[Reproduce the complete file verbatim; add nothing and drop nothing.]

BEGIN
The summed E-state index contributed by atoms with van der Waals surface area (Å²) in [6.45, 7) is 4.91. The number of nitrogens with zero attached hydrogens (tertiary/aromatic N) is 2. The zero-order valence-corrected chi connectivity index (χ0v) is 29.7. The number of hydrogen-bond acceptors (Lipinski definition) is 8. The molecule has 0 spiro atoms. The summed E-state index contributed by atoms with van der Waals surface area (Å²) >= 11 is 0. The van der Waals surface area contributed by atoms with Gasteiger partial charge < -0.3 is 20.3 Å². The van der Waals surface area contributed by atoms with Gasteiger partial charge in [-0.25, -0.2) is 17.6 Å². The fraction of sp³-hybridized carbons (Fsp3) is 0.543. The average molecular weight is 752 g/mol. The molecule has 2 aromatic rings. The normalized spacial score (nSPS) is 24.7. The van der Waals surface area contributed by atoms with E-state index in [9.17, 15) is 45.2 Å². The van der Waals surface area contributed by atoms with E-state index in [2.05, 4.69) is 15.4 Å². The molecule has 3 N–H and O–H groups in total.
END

The summed E-state index contributed by atoms with van der Waals surface area (Å²) in [6.45, 7) is 4.91. The number of nitrogens with zero attached hydrogens (tertiary/aromatic N) is 2. The zero-order valence-corrected chi connectivity index (χ0v) is 29.7. The number of hydrogen-bond acceptors (Lipinski definition) is 8. The molecule has 0 spiro atoms. The summed E-state index contributed by atoms with van der Waals surface area (Å²) >= 11 is 0. The van der Waals surface area contributed by atoms with Gasteiger partial charge < -0.3 is 20.3 Å². The van der Waals surface area contributed by atoms with Gasteiger partial charge in [-0.25, -0.2) is 17.6 Å². The fraction of sp³-hybridized carbons (Fsp3) is 0.543. The average molecular weight is 752 g/mol. The molecule has 2 aromatic rings. The normalized spacial score (nSPS) is 24.7. The van der Waals surface area contributed by atoms with E-state index in [9.17, 15) is 45.2 Å². The van der Waals surface area contributed by atoms with E-state index in [2.05, 4.69) is 15.4 Å². The molecule has 3 N–H and O–H groups in total.